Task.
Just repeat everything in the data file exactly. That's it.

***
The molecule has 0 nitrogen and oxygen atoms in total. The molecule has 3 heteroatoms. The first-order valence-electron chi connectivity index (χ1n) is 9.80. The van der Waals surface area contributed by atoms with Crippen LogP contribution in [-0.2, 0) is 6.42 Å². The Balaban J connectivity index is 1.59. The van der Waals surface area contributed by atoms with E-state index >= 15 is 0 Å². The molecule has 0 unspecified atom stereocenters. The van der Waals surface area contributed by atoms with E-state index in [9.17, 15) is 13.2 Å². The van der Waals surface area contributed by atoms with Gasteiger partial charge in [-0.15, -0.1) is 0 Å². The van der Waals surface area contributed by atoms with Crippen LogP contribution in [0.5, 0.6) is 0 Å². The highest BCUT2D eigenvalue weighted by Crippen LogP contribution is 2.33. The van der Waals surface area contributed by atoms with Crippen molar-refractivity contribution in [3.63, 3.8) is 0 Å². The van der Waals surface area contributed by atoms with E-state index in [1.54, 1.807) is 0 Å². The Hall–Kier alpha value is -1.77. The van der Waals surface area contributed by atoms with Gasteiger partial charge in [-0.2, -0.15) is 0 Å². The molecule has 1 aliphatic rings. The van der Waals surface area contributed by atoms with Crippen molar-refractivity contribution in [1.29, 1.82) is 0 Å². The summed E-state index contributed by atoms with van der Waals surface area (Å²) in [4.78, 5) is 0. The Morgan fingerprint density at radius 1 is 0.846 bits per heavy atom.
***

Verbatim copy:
The molecule has 0 nitrogen and oxygen atoms in total. The molecule has 3 heteroatoms. The first-order valence-electron chi connectivity index (χ1n) is 9.80. The van der Waals surface area contributed by atoms with Crippen LogP contribution in [-0.2, 0) is 6.42 Å². The Balaban J connectivity index is 1.59. The van der Waals surface area contributed by atoms with E-state index >= 15 is 0 Å². The molecule has 0 unspecified atom stereocenters. The van der Waals surface area contributed by atoms with E-state index in [9.17, 15) is 13.2 Å². The van der Waals surface area contributed by atoms with Gasteiger partial charge in [-0.15, -0.1) is 0 Å². The van der Waals surface area contributed by atoms with Crippen LogP contribution in [0.5, 0.6) is 0 Å². The highest BCUT2D eigenvalue weighted by Crippen LogP contribution is 2.33. The van der Waals surface area contributed by atoms with Crippen molar-refractivity contribution in [3.63, 3.8) is 0 Å². The van der Waals surface area contributed by atoms with E-state index in [1.54, 1.807) is 0 Å². The Hall–Kier alpha value is -1.77. The van der Waals surface area contributed by atoms with Gasteiger partial charge in [-0.2, -0.15) is 0 Å². The molecule has 1 aliphatic rings. The van der Waals surface area contributed by atoms with Crippen molar-refractivity contribution in [1.29, 1.82) is 0 Å². The summed E-state index contributed by atoms with van der Waals surface area (Å²) in [4.78, 5) is 0. The Morgan fingerprint density at radius 1 is 0.846 bits per heavy atom.